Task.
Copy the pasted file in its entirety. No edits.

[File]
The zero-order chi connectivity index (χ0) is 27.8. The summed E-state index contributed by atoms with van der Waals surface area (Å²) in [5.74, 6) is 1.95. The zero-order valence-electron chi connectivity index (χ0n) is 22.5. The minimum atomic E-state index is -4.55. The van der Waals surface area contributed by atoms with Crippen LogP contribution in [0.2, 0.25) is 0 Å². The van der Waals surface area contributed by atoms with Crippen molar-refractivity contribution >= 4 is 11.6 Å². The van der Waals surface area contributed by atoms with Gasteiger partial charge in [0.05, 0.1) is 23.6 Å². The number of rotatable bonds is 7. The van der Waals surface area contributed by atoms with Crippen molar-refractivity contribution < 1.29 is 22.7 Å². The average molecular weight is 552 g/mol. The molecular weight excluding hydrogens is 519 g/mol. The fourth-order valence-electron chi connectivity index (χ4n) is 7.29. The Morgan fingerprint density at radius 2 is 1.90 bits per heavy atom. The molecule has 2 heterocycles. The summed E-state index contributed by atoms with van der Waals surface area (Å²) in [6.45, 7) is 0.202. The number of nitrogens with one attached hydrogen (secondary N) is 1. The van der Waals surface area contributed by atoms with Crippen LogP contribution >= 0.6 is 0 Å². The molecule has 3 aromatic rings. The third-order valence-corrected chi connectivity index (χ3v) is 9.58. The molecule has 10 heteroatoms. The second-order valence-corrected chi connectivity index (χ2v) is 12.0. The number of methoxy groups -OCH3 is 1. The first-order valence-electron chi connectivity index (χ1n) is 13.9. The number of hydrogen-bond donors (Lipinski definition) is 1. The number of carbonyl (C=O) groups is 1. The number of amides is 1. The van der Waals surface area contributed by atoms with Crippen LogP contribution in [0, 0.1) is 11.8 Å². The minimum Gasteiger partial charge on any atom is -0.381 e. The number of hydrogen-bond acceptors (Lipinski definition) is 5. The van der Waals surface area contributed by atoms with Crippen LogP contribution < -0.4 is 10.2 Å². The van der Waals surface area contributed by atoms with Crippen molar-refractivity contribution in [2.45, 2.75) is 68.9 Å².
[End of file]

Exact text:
The zero-order chi connectivity index (χ0) is 27.8. The summed E-state index contributed by atoms with van der Waals surface area (Å²) in [5.74, 6) is 1.95. The zero-order valence-electron chi connectivity index (χ0n) is 22.5. The minimum atomic E-state index is -4.55. The van der Waals surface area contributed by atoms with Crippen LogP contribution in [0.2, 0.25) is 0 Å². The van der Waals surface area contributed by atoms with Crippen molar-refractivity contribution >= 4 is 11.6 Å². The van der Waals surface area contributed by atoms with Gasteiger partial charge in [0.05, 0.1) is 23.6 Å². The number of rotatable bonds is 7. The van der Waals surface area contributed by atoms with Crippen molar-refractivity contribution < 1.29 is 22.7 Å². The average molecular weight is 552 g/mol. The molecular weight excluding hydrogens is 519 g/mol. The fourth-order valence-electron chi connectivity index (χ4n) is 7.29. The Morgan fingerprint density at radius 2 is 1.90 bits per heavy atom. The molecule has 2 heterocycles. The summed E-state index contributed by atoms with van der Waals surface area (Å²) in [6.45, 7) is 0.202. The number of nitrogens with one attached hydrogen (secondary N) is 1. The van der Waals surface area contributed by atoms with Crippen LogP contribution >= 0.6 is 0 Å². The molecule has 3 aromatic rings. The third-order valence-corrected chi connectivity index (χ3v) is 9.58. The molecule has 10 heteroatoms. The second-order valence-corrected chi connectivity index (χ2v) is 12.0. The number of methoxy groups -OCH3 is 1. The first-order valence-electron chi connectivity index (χ1n) is 13.9. The number of hydrogen-bond donors (Lipinski definition) is 1. The number of carbonyl (C=O) groups is 1. The number of amides is 1. The van der Waals surface area contributed by atoms with Crippen LogP contribution in [0, 0.1) is 11.8 Å². The minimum Gasteiger partial charge on any atom is -0.381 e. The number of hydrogen-bond acceptors (Lipinski definition) is 5. The van der Waals surface area contributed by atoms with Crippen LogP contribution < -0.4 is 10.2 Å². The van der Waals surface area contributed by atoms with Crippen molar-refractivity contribution in [2.45, 2.75) is 68.9 Å².